“Well, yeah. And that still does make sense. I just… I still haven’t figured out if I want to reconcile. It’s been over twenty years.”
“You said yes to the job, didn’t you? Isn’t that an answer, in its own right?”
“Why do you have to be so reasonable?”
“I have my moments,” John said.
Kate looked around the airport for her ride. As one of the more senior agents, she hadn’t been part of the crew who’d come to set up the command station and do early recon. She was just going to be there for the day of the event.
It had worked out, though; it had been suggested that she could get a ride from the airport to the hotel from the man who was going to be managing communications between the hotel and watchtowers for the event, and she’d been quick to agree.
She wondered what Roger looked like, almost twenty-two years later. He’d be in his mid-fifties by now, she decided after some quick mental math.
She glanced around for a gray-haired, more wrinkled version of Roger.
“Kate! Kate Burnham!” She turned toward the voice and saw Roger. He looked the same as he had the day they’d last seen each other. Exactly the same.
She walked over to him, examining him as she did so. His hair was dark, but maybe he dyed it. She dyed hers, so she could hardly fault him if he did. But his face… his face was what really threw her off. There were no new wrinkles, no other marks of age. If he’d been a stranger, she would have been confident that he was in his early thirties.
For a second, she wondered if Roger had a son that she didn’t know about. But no, this was clearly Roger, not just a son who’d inherited all of his looks from him.
Or, rather, this was either Roger, or something wearing his face. She had weapons, but they were all packed. This was a crowded public place—there were plenty of bystanders around who could be hurt.
“Hi, Kate,” Roger said. He looked nervous.
“Hey, Roger,” Kate said, tone dry. “Care to explain why you haven’t aged a day since I last saw you?”
“Good genes?” Roger tried.
Kate stared at him. “Either you’re not aging, or you’re not Roger. Now, which one is it? Think carefully.”
“Alright, fine,” Roger said, resigned. “Call your boss; they’ll confirm that I’m me.”
Kate dialed the number, carefully keeping an eye on Roger as she did so.
“Hi, it’s Agent Burnham. Code 232423. I’m here with something claiming to be Roger Kaplan. He hasn’t aged in twenty years, says you know about it?”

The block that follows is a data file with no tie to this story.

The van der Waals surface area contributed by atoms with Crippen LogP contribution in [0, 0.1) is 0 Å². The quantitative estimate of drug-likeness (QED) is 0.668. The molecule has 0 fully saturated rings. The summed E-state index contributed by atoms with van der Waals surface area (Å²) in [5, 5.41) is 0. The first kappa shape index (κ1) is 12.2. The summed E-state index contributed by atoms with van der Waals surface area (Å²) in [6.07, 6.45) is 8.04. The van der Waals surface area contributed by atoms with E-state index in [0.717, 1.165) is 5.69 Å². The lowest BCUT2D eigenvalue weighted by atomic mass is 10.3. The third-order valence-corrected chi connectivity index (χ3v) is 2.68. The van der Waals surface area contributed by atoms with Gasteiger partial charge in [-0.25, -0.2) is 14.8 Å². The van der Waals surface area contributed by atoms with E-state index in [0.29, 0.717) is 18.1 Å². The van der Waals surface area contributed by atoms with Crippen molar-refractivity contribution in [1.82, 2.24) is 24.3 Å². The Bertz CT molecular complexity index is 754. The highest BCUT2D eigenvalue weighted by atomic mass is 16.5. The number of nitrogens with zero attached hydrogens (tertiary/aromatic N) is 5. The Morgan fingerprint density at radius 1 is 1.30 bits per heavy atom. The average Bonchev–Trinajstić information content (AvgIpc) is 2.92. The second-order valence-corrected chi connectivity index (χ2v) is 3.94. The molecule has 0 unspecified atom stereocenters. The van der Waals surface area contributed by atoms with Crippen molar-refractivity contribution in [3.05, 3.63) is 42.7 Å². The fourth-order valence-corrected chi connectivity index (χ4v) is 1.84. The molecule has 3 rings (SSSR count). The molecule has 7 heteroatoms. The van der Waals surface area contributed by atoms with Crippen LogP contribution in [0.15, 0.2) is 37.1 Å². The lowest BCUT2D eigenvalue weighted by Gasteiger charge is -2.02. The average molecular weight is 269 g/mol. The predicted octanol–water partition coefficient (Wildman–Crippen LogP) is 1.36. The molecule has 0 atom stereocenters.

“Roger Kaplan… let me pull up the file,” they said, pausing as they found the information. “Okay, you’re probably dealing with the real deal. Says here he’s been immortal for decades. One-time deal, no humans or creatures harmed in the process, doesn’t require renewals. There are some weird conditions on his immortality, but they only affect him. Basically, he’s totally harmless.”
“Great. Thanks for looking that up for me.”
“Keep me updated if anything seems suspicious at the event. I know the preliminary reports from the other agents are that they haven’t found anything, but this is basically a chance for at least two different terrorist groups to do some historical reenactment. Even if you think it might be nothing, let me know.”
They ended the call. Roger raised an eyebrow at Kate. The sight was so familiar, the same even after over twenty years. She’d spent less than two years seeing it on a daily basis, but it suddenly made her miss those years. Especially the last month.
Kate steeled herself. This was no time to be distracted with old memories.
“The director themself has vouched that you’re totally harmless.”
“Vaguely insulting, but if it means that I don’t get shot, I’ll take it.”
“Thought you might. Although, what with your abilities, I’m kind of surprised that you’re worrying about that.”
“I can still bleed and get hurt; I just can’t die from it,” Roger said.
“So you weren’t faking being hurt when you were stabbed,” Kate checked.
“The stabbing was real. I couldn’t have died from it, but it hurt just as much as it would have hurt anyone else,” Roger said.
“It would have been nice to know you couldn’t die, back when we were planning to fight for our lives.”
“I know. I should have—I wanted to tell you, I just didn’t know how. I was trying to figure that out. And then, well, it was a moot point.”
“That’s lucky,” Kate said sharply “Everything worked out really well for you, I guess.”
“Look, I get that you’re upset,” Roger started.
“Upset? Of course I’m fucking upset,” Kate said. “I would have died for you. Any one of us would have. And you couldn’t even—you would have just let that happen and walked away without a scratch on you.”
“I messed up! I understand that. But stop being so high and mighty. I wasn’t the only one keeping secrets, you know. Or are you forgetting that you were secretly working for the Bureau of Oceanic Anti-Terrorism even then?”
“That’s different,” Kate started.
“How? If Polaris had actually attacked, we would have needed the information you were gathering. Not to mention your cousin—”
“Leave Bollard out of this,” Kate snapped.
“Fine,” Roger said.
“The car’s this way,” Kate said shortly. They walked together in silence.
A couple minutes into the drive, Roger said, “I am sorry.”
Kate sighed. “I know. It’s—well, I’m still not happy about it, but it was twenty years ago. It’s not like it matters anymore.” It was a lie, but Roger didn’t need to know that.
“About that,” Roger said. “This can’t be a coincidence, right? You and I both working at Etta’s event?”
“It doesn’t seem like one,” Kate agreed. “I haven’t seen her since we all worked together; have you?”
“Nope. Bertie, either for that matter. I’m half expecting him to show up today, even though I doubt he’s working on the bridge again.”